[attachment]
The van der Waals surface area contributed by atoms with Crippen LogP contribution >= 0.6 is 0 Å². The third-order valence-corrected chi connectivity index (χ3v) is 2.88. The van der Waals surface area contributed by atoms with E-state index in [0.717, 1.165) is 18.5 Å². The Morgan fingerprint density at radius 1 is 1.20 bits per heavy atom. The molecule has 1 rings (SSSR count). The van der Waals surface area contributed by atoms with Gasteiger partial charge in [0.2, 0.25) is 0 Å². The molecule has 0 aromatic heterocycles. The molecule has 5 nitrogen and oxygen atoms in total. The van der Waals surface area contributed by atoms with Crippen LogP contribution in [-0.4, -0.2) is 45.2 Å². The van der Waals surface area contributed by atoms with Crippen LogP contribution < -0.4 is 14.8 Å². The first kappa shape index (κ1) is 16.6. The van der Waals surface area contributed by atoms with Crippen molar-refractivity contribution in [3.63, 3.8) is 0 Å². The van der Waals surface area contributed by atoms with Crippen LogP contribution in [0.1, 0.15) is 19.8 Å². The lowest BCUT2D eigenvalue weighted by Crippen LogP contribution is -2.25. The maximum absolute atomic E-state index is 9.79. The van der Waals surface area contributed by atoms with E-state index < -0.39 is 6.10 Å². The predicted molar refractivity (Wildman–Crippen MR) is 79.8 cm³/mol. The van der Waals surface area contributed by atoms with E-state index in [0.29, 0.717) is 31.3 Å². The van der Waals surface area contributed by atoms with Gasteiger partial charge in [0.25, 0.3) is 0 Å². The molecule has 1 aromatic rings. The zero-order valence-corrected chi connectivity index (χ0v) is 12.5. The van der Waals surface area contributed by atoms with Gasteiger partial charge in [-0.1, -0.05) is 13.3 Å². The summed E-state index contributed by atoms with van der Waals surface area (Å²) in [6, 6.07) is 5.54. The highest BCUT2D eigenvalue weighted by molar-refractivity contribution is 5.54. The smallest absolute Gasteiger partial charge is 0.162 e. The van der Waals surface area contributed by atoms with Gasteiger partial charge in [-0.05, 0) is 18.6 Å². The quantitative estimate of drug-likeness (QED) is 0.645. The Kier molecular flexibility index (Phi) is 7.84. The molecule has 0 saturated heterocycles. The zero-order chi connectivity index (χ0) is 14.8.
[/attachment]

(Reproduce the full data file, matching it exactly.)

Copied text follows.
The van der Waals surface area contributed by atoms with Crippen LogP contribution >= 0.6 is 0 Å². The third-order valence-corrected chi connectivity index (χ3v) is 2.88. The van der Waals surface area contributed by atoms with E-state index in [0.717, 1.165) is 18.5 Å². The Morgan fingerprint density at radius 1 is 1.20 bits per heavy atom. The molecule has 1 rings (SSSR count). The van der Waals surface area contributed by atoms with Gasteiger partial charge in [0.2, 0.25) is 0 Å². The molecule has 0 aromatic heterocycles. The molecule has 5 nitrogen and oxygen atoms in total. The van der Waals surface area contributed by atoms with Crippen LogP contribution in [-0.4, -0.2) is 45.2 Å². The van der Waals surface area contributed by atoms with Crippen LogP contribution < -0.4 is 14.8 Å². The first kappa shape index (κ1) is 16.6. The van der Waals surface area contributed by atoms with Crippen molar-refractivity contribution in [3.63, 3.8) is 0 Å². The van der Waals surface area contributed by atoms with Crippen LogP contribution in [0.1, 0.15) is 19.8 Å². The lowest BCUT2D eigenvalue weighted by Crippen LogP contribution is -2.25. The maximum absolute atomic E-state index is 9.79. The van der Waals surface area contributed by atoms with E-state index < -0.39 is 6.10 Å². The predicted molar refractivity (Wildman–Crippen MR) is 79.8 cm³/mol. The van der Waals surface area contributed by atoms with E-state index in [0.29, 0.717) is 31.3 Å². The van der Waals surface area contributed by atoms with Gasteiger partial charge in [0.25, 0.3) is 0 Å². The molecule has 1 aromatic rings. The zero-order valence-corrected chi connectivity index (χ0v) is 12.5. The van der Waals surface area contributed by atoms with Gasteiger partial charge in [-0.1, -0.05) is 13.3 Å². The summed E-state index contributed by atoms with van der Waals surface area (Å²) in [6, 6.07) is 5.54. The highest BCUT2D eigenvalue weighted by molar-refractivity contribution is 5.54. The smallest absolute Gasteiger partial charge is 0.162 e. The van der Waals surface area contributed by atoms with Gasteiger partial charge in [-0.05, 0) is 18.6 Å². The quantitative estimate of drug-likeness (QED) is 0.645. The Kier molecular flexibility index (Phi) is 7.84. The molecule has 0 saturated heterocycles. The zero-order chi connectivity index (χ0) is 14.8.